From here, the receptionist will likely ask what dates and times work best for you. During your call, it's important to be honest about your symptoms and the reason for your visit. This information will help the doctor treat you and give him or her an idea of what to expect. Your appointment may progress faster as a result, and the doctor can come prepared with a list of options to better care for you.

Risks

Doctors see a number of patients in a day, sometimes in 15-minute increments in areas where the physicians are in high demand. This can leave little time for doctors to perform thorough examinations, and they can end up missing certain problem indicators. While some problems, like a cold or flu, can be diagnosed in this time, more complex ailments require attention, which takes up time. Reviews can illuminate which doctors actively spend the necessary time with their patients and which ones are pressed against the clock to meet demand.

Surgery has some more dire risks attached to it, so be sure to talk to your surgeon about the potential issues that can come up as a result of your procedure. If a patient has a reaction to anesthesia, it can cause very serious complications, but this is an uncommon occurrence. Blood clots can be a significant problem after surgery, often caused by inactivity during recovery. Infections, numbness, scarring, swelling and death are all possible, but the likelihood of these issues will vary depending on the type of surgery you're undergoing. Talk to your doctor about your concerns and your risk potential.

Aftercare

Surgery affects people in different ways, but as you begin to emerge from anesthesia, you'll want to alert your nurse to any issues you may have. The nurse will tell you how the procedure went, what effect it will have on your condition, what to expect when you get home and how long it will take to get back to normal. If you start feeling pain, the nurse may give you medication to stop it from getting worse. When possible, it's also advised to move around to avoid blood clots from developing in your legs. This can be as simple as occasionally flexing your knee or rotating your foot.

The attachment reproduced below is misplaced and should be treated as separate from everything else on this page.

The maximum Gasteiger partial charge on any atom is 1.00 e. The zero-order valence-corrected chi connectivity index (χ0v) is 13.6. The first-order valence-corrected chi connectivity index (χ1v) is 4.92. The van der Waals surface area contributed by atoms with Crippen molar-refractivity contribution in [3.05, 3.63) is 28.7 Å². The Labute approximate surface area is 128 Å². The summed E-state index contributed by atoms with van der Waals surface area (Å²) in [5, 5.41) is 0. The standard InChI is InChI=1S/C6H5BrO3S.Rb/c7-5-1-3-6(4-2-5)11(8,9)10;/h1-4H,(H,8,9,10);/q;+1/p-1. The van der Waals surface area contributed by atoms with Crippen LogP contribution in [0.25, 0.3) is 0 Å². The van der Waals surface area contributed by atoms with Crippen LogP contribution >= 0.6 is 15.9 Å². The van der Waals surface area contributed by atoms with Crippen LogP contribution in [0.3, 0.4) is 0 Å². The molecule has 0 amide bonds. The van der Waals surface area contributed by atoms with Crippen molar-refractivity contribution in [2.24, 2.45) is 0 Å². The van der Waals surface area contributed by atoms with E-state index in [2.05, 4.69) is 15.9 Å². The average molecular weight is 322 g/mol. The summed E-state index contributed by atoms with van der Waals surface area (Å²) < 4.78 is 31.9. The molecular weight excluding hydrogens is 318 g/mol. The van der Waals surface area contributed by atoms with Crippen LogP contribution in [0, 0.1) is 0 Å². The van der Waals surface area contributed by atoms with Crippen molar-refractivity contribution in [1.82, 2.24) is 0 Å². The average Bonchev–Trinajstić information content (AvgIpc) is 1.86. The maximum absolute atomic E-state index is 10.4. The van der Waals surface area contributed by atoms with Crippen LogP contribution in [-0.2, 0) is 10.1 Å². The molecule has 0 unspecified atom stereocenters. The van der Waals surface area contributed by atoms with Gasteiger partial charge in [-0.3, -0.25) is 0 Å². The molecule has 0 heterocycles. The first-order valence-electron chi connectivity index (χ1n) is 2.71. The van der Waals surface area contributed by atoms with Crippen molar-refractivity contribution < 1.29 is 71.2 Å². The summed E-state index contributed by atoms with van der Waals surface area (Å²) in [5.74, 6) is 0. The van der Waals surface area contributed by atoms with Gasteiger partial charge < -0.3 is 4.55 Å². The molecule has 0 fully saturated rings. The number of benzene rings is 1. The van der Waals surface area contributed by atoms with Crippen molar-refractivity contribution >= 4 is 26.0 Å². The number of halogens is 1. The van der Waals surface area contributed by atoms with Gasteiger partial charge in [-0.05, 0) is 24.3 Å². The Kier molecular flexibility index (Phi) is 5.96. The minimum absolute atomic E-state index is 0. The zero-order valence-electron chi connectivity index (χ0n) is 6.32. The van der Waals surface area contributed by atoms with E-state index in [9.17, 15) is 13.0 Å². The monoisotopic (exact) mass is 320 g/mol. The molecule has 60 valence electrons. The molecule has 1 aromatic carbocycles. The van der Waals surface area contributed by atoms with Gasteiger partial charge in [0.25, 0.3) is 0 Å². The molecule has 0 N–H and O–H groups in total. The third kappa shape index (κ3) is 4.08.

Some surgeries are outpatient procedures, where people are released the same day. For major surgeries, patients may stay at the hospital for a few days to be monitored and address any concerns before being sent home. Discuss with your surgeon the projected length of the hospital stay and what you need to bring.

Recovery and Follow-up

Your recovery time and follow-up expectations will vary depending on your procedure. For example, you can be expected to be on your feet within a few days of having your wisdom teeth taken out, but it may be weeks before you have fully recovered from a broken foot or heart-valve surgery. Your surgeon will give you a list of things that you'll need to do during this time, including what medications to take and when you'll be able to get back to work and other activities.

Every surgery will have a follow-up call or appointment to discuss your recovery and allow you to ask any questions about unusual symptoms or changes in your overall health. If you have a major operation, like heart surgery, it's important to make regular checkups with your doctor or a specialist to ensure that everything is normal. Visiting a doctor will help deter infection and verify that everything is healing as expected. These appointments will give you peace of mind about your state of health and ensure that any issues are caught early on.